On a technical level, the Overdrive works great: you push the button, it connects to the cellular network, and then you and up to four friends can have Internet just about anywhere you go. While the battery life could be better, it isn’t bad enough to be a deal-breaker, but it is something to be aware of. Another negative is that the service does not come cheap. Clear and Sprint are currently charging about sixty dollars a month for the service which consists of unlimited 4G and 5GB of 3G data. If you don’t mind paying for the convenience, though, you might never find yourself “off the grid” again thanks to the Overdrive!
NOTE: The author received no compensation for this review.
On any particular day on the corner of Everhart and Corona in Corpus Christi, Texas, you may find Link or Master Chief beckoning you over to a store called Play Again Classic Video Games.
In business since 2007, Play Again specializes in classic video games, currently defined as everything from the Playstation 2 going all the way back to the original Odyssey.
Upon entering, you see that two walls of the interior are almost completely covered with shelves of cartridges and some CDs. The store is decorated with video game and anime memorabilia: atop those cartridge-filled shelves are board games based on popular 80’s titles and boxes for various systems both old and relatively new.
A few tables and seats by the front door invite customers to come in and talk shop, and accessories for older systems can be found in the back.
Store owner Marco Castillo is always happy to talk shop. He asked not to be photographed for this article, saying that “we are one big team and not just one face.” With several years of working in video games, he has some interesting views on where the industry is currently at and where he feels it should be heading:
R9: How did Play Again get started?
MC: Play Again Classic Video Games got started by two friends of mine that owned independent game stores in California, where I was living at the time. I was working at Sony Electronics in Silicon Valley and got tired of working for others and felt my life needed some new direction. I would visit my friends’ stores and noticed that they seemed very happy and often counseled young folks through life’s big and little challenges. I think it was that concept of helping and counseling people in this environment that was the thing that snapped me into action per se. I can safely say that we have been in business now for over 3 years and I have helped out all kinds of people from the simplest technical problem to the deeper relationship issues as well. While it may be an endless job I, would not ever want to give it up: its just too much fun and fulfilling.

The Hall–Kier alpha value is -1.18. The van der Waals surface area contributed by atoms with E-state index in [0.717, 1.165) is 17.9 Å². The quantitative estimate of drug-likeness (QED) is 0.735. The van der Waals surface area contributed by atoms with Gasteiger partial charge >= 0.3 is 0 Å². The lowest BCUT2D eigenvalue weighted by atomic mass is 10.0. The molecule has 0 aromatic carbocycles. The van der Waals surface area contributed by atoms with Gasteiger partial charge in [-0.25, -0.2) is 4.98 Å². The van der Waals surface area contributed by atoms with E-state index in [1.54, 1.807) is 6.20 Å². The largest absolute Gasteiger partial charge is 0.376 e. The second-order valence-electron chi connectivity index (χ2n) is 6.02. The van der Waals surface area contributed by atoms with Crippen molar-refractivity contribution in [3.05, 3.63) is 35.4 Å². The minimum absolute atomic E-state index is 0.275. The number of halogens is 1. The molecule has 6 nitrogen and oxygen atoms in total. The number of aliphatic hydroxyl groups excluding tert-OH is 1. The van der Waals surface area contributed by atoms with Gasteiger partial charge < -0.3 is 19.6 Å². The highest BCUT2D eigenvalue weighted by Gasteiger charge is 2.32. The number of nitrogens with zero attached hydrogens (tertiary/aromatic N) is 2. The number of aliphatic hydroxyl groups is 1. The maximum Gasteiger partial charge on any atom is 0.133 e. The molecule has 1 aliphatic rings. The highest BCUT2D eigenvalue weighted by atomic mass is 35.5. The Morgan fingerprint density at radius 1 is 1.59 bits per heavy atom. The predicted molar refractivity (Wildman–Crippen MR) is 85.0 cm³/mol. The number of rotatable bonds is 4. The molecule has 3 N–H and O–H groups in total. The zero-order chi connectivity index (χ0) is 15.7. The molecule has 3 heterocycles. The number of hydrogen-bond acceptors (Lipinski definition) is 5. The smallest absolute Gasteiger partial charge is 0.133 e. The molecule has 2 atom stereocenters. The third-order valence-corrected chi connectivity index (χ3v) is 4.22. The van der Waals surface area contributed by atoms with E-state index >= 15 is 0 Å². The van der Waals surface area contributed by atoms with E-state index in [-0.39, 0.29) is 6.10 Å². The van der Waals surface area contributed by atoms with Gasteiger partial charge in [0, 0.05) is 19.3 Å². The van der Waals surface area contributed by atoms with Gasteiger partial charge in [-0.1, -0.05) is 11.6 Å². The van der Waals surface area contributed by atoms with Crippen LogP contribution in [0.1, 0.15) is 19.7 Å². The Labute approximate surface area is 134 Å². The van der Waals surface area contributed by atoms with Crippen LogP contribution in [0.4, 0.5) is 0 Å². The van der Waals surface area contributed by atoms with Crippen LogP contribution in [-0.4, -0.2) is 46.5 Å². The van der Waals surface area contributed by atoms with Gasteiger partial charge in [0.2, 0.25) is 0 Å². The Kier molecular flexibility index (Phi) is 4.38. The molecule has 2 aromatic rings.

R9: Do you play current-gen titles, or are you strictly a retro gamer?
MC: I own a DS, Wii and PS3 and will be getting a 360 since we will soon start to repair the current gen systems. I really like the DS the most of this generation of gaming, there is just so much to choose from and companies appear to feel comfortable to make games for it that often would not make it to the larger consoles. I really do try to play everything I can get my hands on and make it a point to try everything from the first person shooting games to the cheerleading and DDR style games. I hear the word “hard core gamer” being bandied around, in my opinion a hard core gamer is a gamer who is willing to try any game and is not tied to any genre or system or platform. When I used to work in the video game industry people defined hardcore as people who play first person shooter games, I really think that is a bit myopic. I think the term should be dropped because lately it seems to me that it is taking kind of a negative tone to those types of people who have no real human social life and are becoming socially inept. I think gamers are neat people; I wanted to create a place for gamers to come out and meet people in person and find a girl or guy and play games in person. Call me old fashioned but meeting people and interacting with them while doing the thing you all have in common is a fun way to live life.
Ok, I see I went off topic…to answer your question I play a lot of classic games because they are quick fix get in and get out games since I work 7 days a week at the store.
R9: As an independent store, how has the consolidation of the brick-and-mortar videogame chains (EB/Gamestop merger, Gamecrazy going under, Blockbuster on the ropes) affected you, if at all?
MC: The big chains are a very interesting case to me, we really do go out of our way to try to make friends with all game stores in our area. Since Wal-Mart, Gamestop, etc are all selling modern games, it has not really affected Play Again too much. We often send people to our friends at the other stores when they are looking for anything in this generation of gaming and it seems to be a real friendly relationship that we honor and enjoy.